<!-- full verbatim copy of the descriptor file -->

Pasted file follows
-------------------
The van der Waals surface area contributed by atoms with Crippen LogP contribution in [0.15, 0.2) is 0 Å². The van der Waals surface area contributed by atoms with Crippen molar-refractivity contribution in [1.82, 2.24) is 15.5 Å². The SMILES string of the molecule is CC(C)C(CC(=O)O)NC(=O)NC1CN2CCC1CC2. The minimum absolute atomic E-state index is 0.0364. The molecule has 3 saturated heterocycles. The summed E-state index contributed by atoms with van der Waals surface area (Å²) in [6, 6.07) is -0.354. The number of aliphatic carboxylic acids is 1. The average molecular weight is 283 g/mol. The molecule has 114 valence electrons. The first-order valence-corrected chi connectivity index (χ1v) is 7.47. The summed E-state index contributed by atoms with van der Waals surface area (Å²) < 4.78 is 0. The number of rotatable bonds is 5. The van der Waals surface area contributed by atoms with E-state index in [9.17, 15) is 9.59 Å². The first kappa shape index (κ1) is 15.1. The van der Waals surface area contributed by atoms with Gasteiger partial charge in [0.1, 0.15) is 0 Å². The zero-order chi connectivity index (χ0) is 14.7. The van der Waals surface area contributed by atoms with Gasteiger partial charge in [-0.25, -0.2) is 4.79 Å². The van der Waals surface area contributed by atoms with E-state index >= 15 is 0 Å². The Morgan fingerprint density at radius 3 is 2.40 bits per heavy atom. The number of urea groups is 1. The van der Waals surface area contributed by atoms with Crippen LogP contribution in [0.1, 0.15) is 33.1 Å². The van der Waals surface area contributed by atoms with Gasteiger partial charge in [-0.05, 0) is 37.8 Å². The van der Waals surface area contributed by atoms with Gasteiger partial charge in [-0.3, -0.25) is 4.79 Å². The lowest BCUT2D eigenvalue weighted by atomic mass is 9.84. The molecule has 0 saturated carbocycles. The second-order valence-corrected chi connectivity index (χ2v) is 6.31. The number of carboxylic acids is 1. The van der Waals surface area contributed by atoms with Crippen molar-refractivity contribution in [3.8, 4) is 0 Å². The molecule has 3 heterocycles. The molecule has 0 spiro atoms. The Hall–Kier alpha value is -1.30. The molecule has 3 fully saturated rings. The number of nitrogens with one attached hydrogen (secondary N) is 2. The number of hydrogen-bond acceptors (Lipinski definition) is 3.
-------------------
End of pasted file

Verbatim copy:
The van der Waals surface area contributed by atoms with Crippen LogP contribution in [0.15, 0.2) is 0 Å². The van der Waals surface area contributed by atoms with Crippen molar-refractivity contribution in [1.82, 2.24) is 15.5 Å². The SMILES string of the molecule is CC(C)C(CC(=O)O)NC(=O)NC1CN2CCC1CC2. The minimum absolute atomic E-state index is 0.0364. The molecule has 3 saturated heterocycles. The summed E-state index contributed by atoms with van der Waals surface area (Å²) in [6, 6.07) is -0.354. The number of aliphatic carboxylic acids is 1. The average molecular weight is 283 g/mol. The molecule has 114 valence electrons. The first-order valence-corrected chi connectivity index (χ1v) is 7.47. The summed E-state index contributed by atoms with van der Waals surface area (Å²) < 4.78 is 0. The number of rotatable bonds is 5. The van der Waals surface area contributed by atoms with E-state index in [9.17, 15) is 9.59 Å². The first kappa shape index (κ1) is 15.1. The van der Waals surface area contributed by atoms with Gasteiger partial charge in [0.1, 0.15) is 0 Å². The zero-order chi connectivity index (χ0) is 14.7. The van der Waals surface area contributed by atoms with Gasteiger partial charge in [-0.25, -0.2) is 4.79 Å². The van der Waals surface area contributed by atoms with E-state index >= 15 is 0 Å². The Morgan fingerprint density at radius 3 is 2.40 bits per heavy atom. The number of urea groups is 1. The van der Waals surface area contributed by atoms with Crippen LogP contribution in [0.1, 0.15) is 33.1 Å². The van der Waals surface area contributed by atoms with Gasteiger partial charge in [-0.05, 0) is 37.8 Å². The van der Waals surface area contributed by atoms with Gasteiger partial charge in [-0.3, -0.25) is 4.79 Å². The lowest BCUT2D eigenvalue weighted by atomic mass is 9.84. The molecule has 0 saturated carbocycles. The second-order valence-corrected chi connectivity index (χ2v) is 6.31. The number of carboxylic acids is 1. The van der Waals surface area contributed by atoms with Crippen molar-refractivity contribution in [3.8, 4) is 0 Å². The molecule has 3 heterocycles. The molecule has 0 spiro atoms. The Hall–Kier alpha value is -1.30. The molecule has 3 fully saturated rings. The number of nitrogens with one attached hydrogen (secondary N) is 2. The number of hydrogen-bond acceptors (Lipinski definition) is 3.